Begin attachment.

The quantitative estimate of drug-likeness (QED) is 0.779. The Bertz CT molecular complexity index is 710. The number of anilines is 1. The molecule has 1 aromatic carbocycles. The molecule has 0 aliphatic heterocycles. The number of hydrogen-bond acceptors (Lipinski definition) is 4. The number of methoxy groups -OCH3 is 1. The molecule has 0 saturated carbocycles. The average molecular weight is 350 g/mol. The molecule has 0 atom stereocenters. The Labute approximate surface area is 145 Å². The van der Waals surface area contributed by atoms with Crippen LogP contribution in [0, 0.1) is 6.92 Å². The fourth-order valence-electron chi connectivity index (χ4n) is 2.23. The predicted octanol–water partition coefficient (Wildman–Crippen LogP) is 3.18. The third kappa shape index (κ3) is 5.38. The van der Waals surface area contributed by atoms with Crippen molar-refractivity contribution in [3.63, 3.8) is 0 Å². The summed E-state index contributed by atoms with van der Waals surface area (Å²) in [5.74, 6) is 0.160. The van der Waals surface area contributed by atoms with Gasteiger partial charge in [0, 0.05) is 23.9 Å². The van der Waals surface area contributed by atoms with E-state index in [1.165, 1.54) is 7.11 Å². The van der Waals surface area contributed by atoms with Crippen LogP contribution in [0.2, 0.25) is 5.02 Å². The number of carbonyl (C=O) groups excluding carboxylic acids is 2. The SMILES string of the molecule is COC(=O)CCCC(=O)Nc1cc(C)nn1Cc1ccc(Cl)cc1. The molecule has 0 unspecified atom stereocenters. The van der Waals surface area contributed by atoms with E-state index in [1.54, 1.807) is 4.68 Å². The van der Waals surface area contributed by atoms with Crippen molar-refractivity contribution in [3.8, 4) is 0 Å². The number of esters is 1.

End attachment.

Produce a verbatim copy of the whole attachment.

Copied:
The quantitative estimate of drug-likeness (QED) is 0.779. The Bertz CT molecular complexity index is 710. The number of anilines is 1. The molecule has 1 aromatic carbocycles. The molecule has 0 aliphatic heterocycles. The number of hydrogen-bond acceptors (Lipinski definition) is 4. The number of methoxy groups -OCH3 is 1. The molecule has 0 saturated carbocycles. The average molecular weight is 350 g/mol. The molecule has 0 atom stereocenters. The Labute approximate surface area is 145 Å². The van der Waals surface area contributed by atoms with Crippen LogP contribution in [0, 0.1) is 6.92 Å². The fourth-order valence-electron chi connectivity index (χ4n) is 2.23. The predicted octanol–water partition coefficient (Wildman–Crippen LogP) is 3.18. The third kappa shape index (κ3) is 5.38. The van der Waals surface area contributed by atoms with Crippen molar-refractivity contribution in [3.63, 3.8) is 0 Å². The summed E-state index contributed by atoms with van der Waals surface area (Å²) in [5.74, 6) is 0.160. The van der Waals surface area contributed by atoms with Gasteiger partial charge in [0, 0.05) is 23.9 Å². The van der Waals surface area contributed by atoms with E-state index in [1.165, 1.54) is 7.11 Å². The van der Waals surface area contributed by atoms with Crippen LogP contribution in [0.2, 0.25) is 5.02 Å². The number of carbonyl (C=O) groups excluding carboxylic acids is 2. The SMILES string of the molecule is COC(=O)CCCC(=O)Nc1cc(C)nn1Cc1ccc(Cl)cc1. The molecule has 0 unspecified atom stereocenters. The van der Waals surface area contributed by atoms with E-state index in [1.54, 1.807) is 4.68 Å². The van der Waals surface area contributed by atoms with Crippen molar-refractivity contribution in [3.8, 4) is 0 Å². The number of esters is 1.